The model for all realigning elections, far from being a landslide, was one of the closest elections in our history. Subsequent realigning elections have not departed much from that standard. This ought not to surprise us. Rather, the attention concentrated on the landslide victory as the key to a realignment should surprise us, for landslides generally reflect overwhelming consensus, far more easily marshaled for the status quo, and noncontroversial alternatives in general, than for a sharp departure. Realignment elections flow from starkly posed, fundamental alternatives, calling upon the people to decide something more than the mere question of who shall be in office. In such a case, where people must consciously choose to alter their habits and inclinations, it would be natural to expect a narrow electoral victory, not a grand one.
The Republican Appeal
The Republicans, from the top of the ticket down, generally failed to pose such alternatives to the American people, despite evidence that the people are disposed to make just such a judgment. Although the Republican Party has become more conservative in recent years, the Republican syndrome remains what it has been for decades, a preference for campaigns which minimize differences, inspired largely by a fear of offending significant blocs of voters. No more vivid example of this can be found than the velvet glove treatment of Jesse Jackson. Jackson is a radical leftist whose notions are greatly incompatible with preserving the conditions of American liberty. But the American people could not perceive that to be the understanding of the Republican Party. The Republicans never said so, nor did they ever appeal to Americans, blacks above all, to repudiate the leftist ideology of Jackson.
The significance of the Republican treatment of Jackson lies in the fact that, among the activists who control the Democratic Party, Jackson is not the pariah he appears. He is completely at one with the radical leftists who, using the cover of the nuclear freeze, have sought to co-opt the party and use it to advance the cause of social democracy in America. His "rainbow coalition" is nothing but their focus on "peoples of color," artfully named. Here, too, the velvet-glove approach obscured the true issue at stake; namely, preservation of a constitutional way of life dedicated to eliminating class warfare. The consequence: a bitter campaign, exploiting and inventing class antagonisms which bear the seeds of future crises in American politics.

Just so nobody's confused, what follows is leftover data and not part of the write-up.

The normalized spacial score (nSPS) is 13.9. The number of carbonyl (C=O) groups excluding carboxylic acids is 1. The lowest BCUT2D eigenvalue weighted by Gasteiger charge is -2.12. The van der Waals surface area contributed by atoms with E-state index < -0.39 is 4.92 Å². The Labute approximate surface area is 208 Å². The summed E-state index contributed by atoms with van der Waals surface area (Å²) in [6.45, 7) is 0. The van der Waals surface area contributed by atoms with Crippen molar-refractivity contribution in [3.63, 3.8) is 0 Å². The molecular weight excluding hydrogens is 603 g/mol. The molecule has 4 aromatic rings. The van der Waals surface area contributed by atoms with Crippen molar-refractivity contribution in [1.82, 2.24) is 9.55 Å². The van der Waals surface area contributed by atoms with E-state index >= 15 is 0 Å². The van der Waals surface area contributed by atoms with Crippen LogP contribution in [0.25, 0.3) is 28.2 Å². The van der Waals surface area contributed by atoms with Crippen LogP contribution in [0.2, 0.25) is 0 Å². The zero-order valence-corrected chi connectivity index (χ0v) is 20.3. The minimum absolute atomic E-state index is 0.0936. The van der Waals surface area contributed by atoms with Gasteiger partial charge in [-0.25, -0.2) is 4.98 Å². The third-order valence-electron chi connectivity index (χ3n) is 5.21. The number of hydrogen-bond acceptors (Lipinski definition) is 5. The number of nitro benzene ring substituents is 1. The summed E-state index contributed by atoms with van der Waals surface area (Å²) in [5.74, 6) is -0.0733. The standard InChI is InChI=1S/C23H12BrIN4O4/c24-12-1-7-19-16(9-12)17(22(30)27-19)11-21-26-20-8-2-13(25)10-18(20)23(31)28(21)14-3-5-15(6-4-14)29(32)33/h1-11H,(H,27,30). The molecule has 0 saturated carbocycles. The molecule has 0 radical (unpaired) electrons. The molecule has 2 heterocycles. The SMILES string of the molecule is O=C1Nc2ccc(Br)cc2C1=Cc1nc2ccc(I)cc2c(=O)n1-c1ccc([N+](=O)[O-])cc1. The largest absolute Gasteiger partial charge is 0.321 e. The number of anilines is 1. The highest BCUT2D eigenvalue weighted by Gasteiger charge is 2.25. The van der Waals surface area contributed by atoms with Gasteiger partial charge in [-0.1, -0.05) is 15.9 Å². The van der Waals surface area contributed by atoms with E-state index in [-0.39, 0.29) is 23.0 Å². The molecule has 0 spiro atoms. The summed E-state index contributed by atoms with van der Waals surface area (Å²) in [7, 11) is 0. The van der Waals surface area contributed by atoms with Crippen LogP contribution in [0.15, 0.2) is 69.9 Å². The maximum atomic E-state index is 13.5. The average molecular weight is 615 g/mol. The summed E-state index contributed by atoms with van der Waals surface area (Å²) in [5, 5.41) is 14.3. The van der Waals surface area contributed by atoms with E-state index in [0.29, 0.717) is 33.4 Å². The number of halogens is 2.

One notes the same tendency in Republican responses (or nonresponses) to AFL-CIO misrepresentations. Though the provocation on this score was certainly milder, the implications were no less severe. The unions' platform proposals for both party conventions this year were an undisguised characterization of the Reagan Administration as the enemy of the people. Their arguments, however, exceeded the usual, and perhaps excusable, labor movement rhetoric. They extended to a repudiation of the founding "first century of America," which they attacked in the very first sentence of their document as systematic "favoritism of the few at the expense of the many." If America has any claim to human respect, and the Republican Party any title to expound that claim, it surely arises from the principles enshrined in the Founding and consummated in the first hundred years! Yet, the Republican campaign was silent on this direct challenge.
Even the question of national security policy and defense, a Republican basis of strength, did not receive its due development in this campaign. After all, the problem is not that Democrats are soft on defense. The problem is that they are wrong on defense. It may be true that the case for American concern in Central America could not have been made more forcefully in Congress. Since the wrong congressmen are there, the case needed to be made most forcefully before the electorate. And while it may be true that the people find it frightening to contemplate living in a world without on-going arms control talks, the point is that it may endanger the people far more to perpetuate an illusion of security.
America's Needs: A Party's Mission